By Praveen Swami
February 17, 2017
Islamabad’s failure to choke the funding of
jihadist groups like the Lashkar-e-Taiba and Jaish-e-Muhammad will be discussed
at a five-day meeting of the Financial Action Task Force (FATF), an
international consortium against terror financing, set to begin in Paris on
February 19, diplomatic sources told The Indian Express. The meeting could lead
to the initiation of steps that would lead to greater scrutiny of
Pakistan-origin transactions across the global financial system.
Last month, Pakistan submitted a report to
the FATF, listing steps it had taken against terror financing and outlining its
plans to bring the country into compliance with the United Nations Security
Council Resolution 1267, which obliges member states to impose sanctions
against designated terrorist groups.
The United States and India, diplomatic
sources said, are expected to mount pressure at the FATF meeting by producing
evidence that the Lashkar and Jaish continue to openly operate in Pakistan,
running political front-organisations and charities that advertise their
fundraising activities online and on the streets.
“It is unlikely that there will be any
immediate action as a consequence of the meeting,” said a senior diplomatic
official, “but there’s certainly going to be mounting pressure on Pakistan to
get its house in order, because patience is wearing thin in many capitals.”
Earlier this month, an investigation by The
Indian Express revealed that the Lashkar was using proxy bank accounts to raise
funds in US dollars for projects in both Pakistan and overseas.
Islamabad’s report to the FATF, sources
said, argues that the country cannot take harsh steps against jihadist groups
like the Lashkar, which have a large domestic membership, for fear of provoking
a widespread backlash that would destabilise the nation. However, the report
promises that Islamabad will continue to slowly squeeze their operations.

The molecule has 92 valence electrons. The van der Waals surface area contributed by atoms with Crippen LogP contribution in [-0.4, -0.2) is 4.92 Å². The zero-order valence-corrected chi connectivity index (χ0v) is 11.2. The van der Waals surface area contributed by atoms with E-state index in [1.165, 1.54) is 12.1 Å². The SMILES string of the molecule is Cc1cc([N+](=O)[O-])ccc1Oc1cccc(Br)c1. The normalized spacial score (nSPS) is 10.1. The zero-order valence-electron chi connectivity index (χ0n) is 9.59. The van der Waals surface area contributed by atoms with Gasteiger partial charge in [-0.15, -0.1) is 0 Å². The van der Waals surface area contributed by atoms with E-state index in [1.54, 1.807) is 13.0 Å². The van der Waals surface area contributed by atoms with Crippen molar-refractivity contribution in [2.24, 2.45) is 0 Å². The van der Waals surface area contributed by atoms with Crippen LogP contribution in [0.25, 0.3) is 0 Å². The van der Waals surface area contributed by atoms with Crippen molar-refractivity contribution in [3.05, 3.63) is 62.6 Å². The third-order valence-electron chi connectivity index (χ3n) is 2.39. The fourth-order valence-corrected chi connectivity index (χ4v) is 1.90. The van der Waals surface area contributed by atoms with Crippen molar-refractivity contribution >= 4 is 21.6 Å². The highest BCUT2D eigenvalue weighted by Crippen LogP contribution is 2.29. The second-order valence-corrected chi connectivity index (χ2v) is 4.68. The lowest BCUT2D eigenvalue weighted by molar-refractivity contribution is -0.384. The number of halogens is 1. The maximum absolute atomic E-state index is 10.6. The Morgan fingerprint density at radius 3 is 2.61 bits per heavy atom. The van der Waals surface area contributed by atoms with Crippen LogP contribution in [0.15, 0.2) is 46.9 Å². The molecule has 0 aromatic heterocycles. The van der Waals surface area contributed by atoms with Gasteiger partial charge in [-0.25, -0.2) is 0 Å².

Hafiz Muhammad Saeed, the head of the
Lashkar and its parent political arm, the Jamaat-ud-Dawa, was placed under
house arrest last month, though no criminal charges have been brought against
him. The Jamaat-ud-Dawa’s offices in several areas now bear new billboards
proclaiming them to belong to an organisation called the
In a February 2015 statement, the FATF said
it had removed Pakistan from a list of countries which were subject to ongoing
monitoring, saying the country had “established the legal and regulatory
framework to meet its commitments in its action plan regarding the strategic
deficiencies that the FATF had identified in June 2010”.
However, the FATF statement noted that
Pakistan was obliged to continue working with the FATF’s Asia-Pacific Group,
“as it continues to address the full range of AML/CFT (Anti-Money Laundering/
Countering Financing of Terrorism) issues identified in its mutual evaluation
report, in particular, fully implementing UNSC Resolution 1267.”
The core issue that has emerged in 2015-16,
diplomatic sources said, is that Pakistan has failed to comply with its
commitment to implement Resolution 1267, which obliges countries to freeze all
financial assets that could aid listed entities.
Although Pakistan shut down over 2,000 bank
accounts linked to the Lashkar, little cash was recovered from these accounts,
leading to fears that the account-holders had been tipped off in advance. India
and the US have both said that Lashkar-linked military training camps also
continue to operate in Pakistan-occupied Kashmir.
Islamabad has battled the FATF over its
Anti-Money Laundering/ Countering Financing of Terrorism laws since 2008, when
the organisation issued a statement saying “financial institutions should be
aware that the remaining deficiencies in Pakistan’s AML/CFT system constitute a
ML/FT vulnerability in the international financial system”.
New Delhi, a senior Ministry of External
Affairs official said, believes major countries, ranging from the US and
European Union members to Australia, have been excessively indulgent of
Pakistan’s slow progress in implementing past commitments.
The country was lauded in 2014, for
example, for putting in place a new ordinance that allowed it to freeze and
seize terrorist assets. The statement, however, referred only to United Nations
Security Council Resolution 1373, which does not specify the persons or
entities that should be listed, instead giving member-states discretion to
blacklist all those deemed necessary to “prevent and suppress the financing of
Following two years of diplomatic
intervention by India, FATF statements took note of the failure to meet its
obligations under Resolution 1267 —the issue the country is faced with now.
FATF, made up of 36 members from the
developed countries along with eight regional affiliates who mirror its work
and implement its recommendations, has no formal authority under international
law. However, countries that have figured on its blacklist have often found